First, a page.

“Slow down,” Ikumi called out to Miyo, tea spilling over the edge of the cup and onto the tray her still growing daughter carried.
Ikumi winced as she saw Miyo’s stride quicken as the strains of her favorite TV show began playing. “Watch out for -”
“Tea is a bit of a diva, don’t you think?”
Miyo looked up, her movements careful as she and her master cleaned up the glass that she had dropped. More than the question, it was the conversational tone that made her pause.
Master Daichi’s sweeping continued, soothing even sound as he spoke. “It always wants things just right, you know? Always what it prefers. And if it senses at all the slightest bit of rushing, it’ll get bitter at not getting the attention it thinks it deserves.”
Master chuckled to himself. “Just like a real person, I suppose.”
“Wait, you’re going where? Miyo did you know this?”
Miyo shook her head slightly, the movement controlled as the bulk of her focus was on pouring the tea into Michiko’s cup while also avoiding Michiko’s wild gesturing.
Hana sighed. “Come on, I told you last week. Besides, this is about Miyo, not me!” Hana took up the cup that Miyo had just finished pouring.
“Everyone, let’s toast to Miyo’s pilgrimage!”
Miyo blushed and laughed at the commotion that followed, screeching of chairs, clamor of porcelain and voices rising above the din – “Wait, Hana that’s my cup!”
“A bit of waste don’t you think?” Master Iwao’s face was expressionless, but his bland voice made the words cut even deeper. “To use these beautiful cups and serve tea as mediocre as this.”
“You dare to use Siren magic in my tea house?” The last words echoed painfully through Miyo’s ears, and she could do nothing but sit and watch as the tea she had made that had drained her was now tossed onto the floor.
A shift of movement off of the path caught her ear, a break in the rhythm of the endless cold rain. It took her a moment to see them, the family hidden under a hasty lean-to against a tree. Their eyes that shook more than she did, the smallest set wide and pleading.
Miyo glanced at the path before her, then back at the family shivering under the dripping leaves. ‘I’m late anyway,’ she thought, as she unshouldered her teapot to gather water, the melody of warming already on her lips.
“It’s the least I can do,” Miyo said with a smile as she gathered her things, the gathering already winding down. A shadow at the edge of her vision made her turn.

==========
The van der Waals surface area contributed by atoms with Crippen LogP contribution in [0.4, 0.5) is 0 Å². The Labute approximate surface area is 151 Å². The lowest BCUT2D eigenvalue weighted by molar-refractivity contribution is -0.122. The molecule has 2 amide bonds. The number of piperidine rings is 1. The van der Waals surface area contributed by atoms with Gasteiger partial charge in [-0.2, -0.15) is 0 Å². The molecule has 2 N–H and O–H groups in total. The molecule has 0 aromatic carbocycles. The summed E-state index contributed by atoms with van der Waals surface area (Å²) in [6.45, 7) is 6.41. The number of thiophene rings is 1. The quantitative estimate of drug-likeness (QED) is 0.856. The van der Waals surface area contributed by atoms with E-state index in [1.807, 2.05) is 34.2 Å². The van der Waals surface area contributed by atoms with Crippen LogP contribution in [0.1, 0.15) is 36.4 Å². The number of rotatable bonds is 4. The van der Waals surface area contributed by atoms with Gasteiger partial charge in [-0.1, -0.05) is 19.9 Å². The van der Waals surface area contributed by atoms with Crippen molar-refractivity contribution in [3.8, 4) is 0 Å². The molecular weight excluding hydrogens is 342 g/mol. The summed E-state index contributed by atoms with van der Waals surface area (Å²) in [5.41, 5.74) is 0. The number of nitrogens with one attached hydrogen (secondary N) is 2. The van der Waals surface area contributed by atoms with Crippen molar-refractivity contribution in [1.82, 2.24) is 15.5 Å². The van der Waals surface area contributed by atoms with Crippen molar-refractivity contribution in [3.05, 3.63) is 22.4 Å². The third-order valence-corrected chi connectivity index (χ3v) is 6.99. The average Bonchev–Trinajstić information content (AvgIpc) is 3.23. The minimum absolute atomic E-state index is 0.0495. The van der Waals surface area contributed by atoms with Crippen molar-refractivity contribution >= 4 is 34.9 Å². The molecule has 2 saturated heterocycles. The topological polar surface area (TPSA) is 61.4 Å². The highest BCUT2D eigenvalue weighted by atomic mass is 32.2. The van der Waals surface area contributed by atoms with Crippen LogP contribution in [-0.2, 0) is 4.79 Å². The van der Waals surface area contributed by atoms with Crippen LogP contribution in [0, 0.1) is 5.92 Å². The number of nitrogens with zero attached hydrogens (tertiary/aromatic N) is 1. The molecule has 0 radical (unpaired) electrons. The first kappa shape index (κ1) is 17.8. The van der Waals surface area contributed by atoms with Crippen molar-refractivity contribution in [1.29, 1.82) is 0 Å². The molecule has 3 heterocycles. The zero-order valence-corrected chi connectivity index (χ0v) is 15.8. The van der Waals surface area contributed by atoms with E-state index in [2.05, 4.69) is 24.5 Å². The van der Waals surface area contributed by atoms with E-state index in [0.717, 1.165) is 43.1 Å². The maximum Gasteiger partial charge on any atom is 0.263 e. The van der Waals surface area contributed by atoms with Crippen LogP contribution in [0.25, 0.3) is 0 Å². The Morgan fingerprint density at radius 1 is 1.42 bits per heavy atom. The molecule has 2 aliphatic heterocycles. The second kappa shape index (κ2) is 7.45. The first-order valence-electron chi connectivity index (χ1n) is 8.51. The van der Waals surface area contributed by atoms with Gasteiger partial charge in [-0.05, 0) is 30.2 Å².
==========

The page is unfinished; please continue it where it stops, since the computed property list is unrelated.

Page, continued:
Akiko tilted her head, studying Miyo as closely as she would the flowers she arranged. “Is it though?” Her voice was light but there was a serious question in her eyes. “I think you might be underselling yourself.”
Miyo shifted, the contents in her bag clanking faintly. “I just want to share tea, that’s all.”
An eyebrow rose. “Isn’t that what the pilgrimage is about?”
Miyo frowned. “The pilgrimage is to become a master who -” Her eyes unfocused as she thought back over the entirety of her journey so far. Not just the tests with the different tea masters, but also the people she’d met, the tea she had shared.
Akiko’s expression softened. “Do you get it now? It’s why we need tea masters, especially like you.”
Miyo’s held her silence too long for Akiko’s taste. She sighed and shrugged, turning to walk back to her store.
“When’s the next boat to Orchid Island?”
Akiko smiled as she turned back around to answer.
The clink of the cup against the plate echoed loudly in the quiet room. Miyo kept her eyes on the steam rising from the teapot, her mind already going through a dozen things that she could have done better – the composition of the water, the arrangement of the tea leaves, the fire for the boiling –
“It was good.”
Miyo looked up, startled. The steam seemed to meld with Master Yuko’s white hair, her smile as soft as the steam itself. “It feels like I can see the world through your eyes in this tea.”
Miyo looked down as the tea master held out a token, her hands shaking as she reached out to receive it. Master Yuko’s hands pressed hers gently. “Please share that view with more people.”
“How is it?”
Yuuto studied the cup cradled in his hands. “It wasn’t what I expected,” he finally answered, seemingly surprised by his own answer. A small laugh followed. “And yet it’s exactly what I was looking for.”
Miyo smiled and gave him a slight bow before moving to the other end of the counter, the young lady’s gaze following as she approached. “Could I help with any questions?”
Kiki glanced back down the counter. “May I ask what the gentleman is having?”
Miyo followed her gaze, her expression thoughtful. “A memory,” Miyo finally answered, “And a promise.” She caught the confused look on Kiki’s face and smiled. “Each tea has its own characteristics and the interaction with the drinker is unique. It takes time to find the tea that’s ‘yours.’ At least, that’s the way I see it.”
“How long did it take to find his tea?”
“A couple weeks. But everyone is different – some can take years.” Miyo’s gaze was quiet then refocused. “But I suppose that’s what tea is about.”
Miyo caught Kiki’s dazed expression, and she ducked her head, clasping her hands together self-consciously. “Sorry, I’m in a reflective mood today.”
Kiki shook her head, her smile touched with relief. “It’s quite all right – slowing down sounds wonderful. That’s why I came here, to you.”
The words made Miyo smile as years flashed through her mind. “Thank you. What tea may I share with you today?”